September 10, 2012
NAIROBI, KENYA – Yesterday, Kenyans marked the country’s first ever Mashujaa Day, or Heroes Day, to honor the men and women who have contributed to the nation’s struggle for independence and national progress.
The celebration, formally known as Kenyatta Day after Kenya’s founding president, was the country’s first national celebration after the promulgation of the new Constitution in August.
President Mwai Kibaki presided over the celebration that honored Kenya’s soldiers, innovators, agriculturists and many others who have played a role in Kenya’s social and economic progress.
In his speech, Kibaki recognized those who fought for the nation’s independence in 1952 saying, “I salute our early Mashujaa (heroes) who resisted colonization.”
Kibaki also honored the post-independence heroes and soldiers who have served Kenya since 1952, attributing much of the country’s social and economic progress to the armed forces.
“Our present day Mashujaa are those who, through hard work and perseverance, are creating agricultural, industrial and service enterprises that have created jobs and increased incomes for Kenyans,” Kibaki said to the crowd in Nyayo Stadium in Nairobi.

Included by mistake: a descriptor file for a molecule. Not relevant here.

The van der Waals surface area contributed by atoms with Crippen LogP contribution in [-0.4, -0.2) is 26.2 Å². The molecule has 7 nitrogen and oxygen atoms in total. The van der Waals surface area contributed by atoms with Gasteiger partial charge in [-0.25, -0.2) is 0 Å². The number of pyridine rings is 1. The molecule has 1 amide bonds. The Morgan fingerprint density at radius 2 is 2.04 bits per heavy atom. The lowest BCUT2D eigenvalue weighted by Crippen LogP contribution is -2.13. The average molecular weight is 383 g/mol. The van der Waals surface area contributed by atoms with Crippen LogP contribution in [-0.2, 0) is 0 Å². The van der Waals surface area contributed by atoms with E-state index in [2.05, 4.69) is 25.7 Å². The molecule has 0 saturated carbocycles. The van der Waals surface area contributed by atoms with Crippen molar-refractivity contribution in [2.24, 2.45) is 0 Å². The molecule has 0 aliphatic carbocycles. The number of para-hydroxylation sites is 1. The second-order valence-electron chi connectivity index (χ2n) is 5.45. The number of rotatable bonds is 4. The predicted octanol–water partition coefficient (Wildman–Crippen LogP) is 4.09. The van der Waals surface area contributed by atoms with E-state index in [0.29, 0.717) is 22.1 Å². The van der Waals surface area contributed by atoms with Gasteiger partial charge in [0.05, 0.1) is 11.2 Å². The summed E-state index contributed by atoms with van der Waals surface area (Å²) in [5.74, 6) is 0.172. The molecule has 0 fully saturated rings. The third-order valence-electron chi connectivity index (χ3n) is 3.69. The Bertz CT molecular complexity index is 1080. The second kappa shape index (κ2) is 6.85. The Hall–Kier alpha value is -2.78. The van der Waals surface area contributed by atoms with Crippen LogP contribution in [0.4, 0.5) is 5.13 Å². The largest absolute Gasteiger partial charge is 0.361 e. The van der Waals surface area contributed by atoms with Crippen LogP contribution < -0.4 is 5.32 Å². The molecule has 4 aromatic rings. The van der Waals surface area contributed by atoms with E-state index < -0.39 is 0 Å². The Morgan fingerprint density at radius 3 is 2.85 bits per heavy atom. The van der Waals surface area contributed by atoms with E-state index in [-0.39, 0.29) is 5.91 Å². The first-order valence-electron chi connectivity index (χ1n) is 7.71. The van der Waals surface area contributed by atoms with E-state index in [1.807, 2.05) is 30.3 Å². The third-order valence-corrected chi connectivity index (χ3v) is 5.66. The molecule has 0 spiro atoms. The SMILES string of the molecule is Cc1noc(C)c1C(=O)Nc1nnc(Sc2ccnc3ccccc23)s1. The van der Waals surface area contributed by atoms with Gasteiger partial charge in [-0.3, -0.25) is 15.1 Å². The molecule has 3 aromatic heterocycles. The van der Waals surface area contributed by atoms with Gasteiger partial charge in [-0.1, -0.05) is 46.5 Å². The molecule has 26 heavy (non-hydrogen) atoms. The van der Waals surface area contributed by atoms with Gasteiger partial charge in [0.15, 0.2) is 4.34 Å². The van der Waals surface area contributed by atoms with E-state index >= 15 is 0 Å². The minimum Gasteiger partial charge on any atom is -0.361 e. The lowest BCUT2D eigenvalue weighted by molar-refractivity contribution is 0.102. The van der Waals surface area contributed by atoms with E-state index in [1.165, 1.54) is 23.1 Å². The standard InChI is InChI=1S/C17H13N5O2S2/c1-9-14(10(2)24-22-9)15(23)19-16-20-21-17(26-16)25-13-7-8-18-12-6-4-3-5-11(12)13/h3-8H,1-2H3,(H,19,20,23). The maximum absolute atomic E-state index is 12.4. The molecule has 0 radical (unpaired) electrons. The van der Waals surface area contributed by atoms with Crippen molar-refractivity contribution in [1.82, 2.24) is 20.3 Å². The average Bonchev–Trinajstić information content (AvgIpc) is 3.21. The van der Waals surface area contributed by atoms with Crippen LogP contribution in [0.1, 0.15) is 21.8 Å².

Scholars including scientist Thomas Odhiambo, local historian Bethuel Ogot, political scientist Ali Mazrui, author Ngugi wa Thiong’o, public health specialist Miriam Were and Nobel laureate and environmentalist Wangari Maathai were all included in the naming of modern day heroes.
Many Kenyans say they are pleased to be celebrating this new holiday.
Paul Kamau, who was selling water and snacks at Nyayo Stadium during the celebration, says, “The Kenyan Mashujaa Day does not only mean recognizing contributions of fallen heroes and heroines, it also means recognizing the work being done in the current dispensation because the struggle is not yet over.”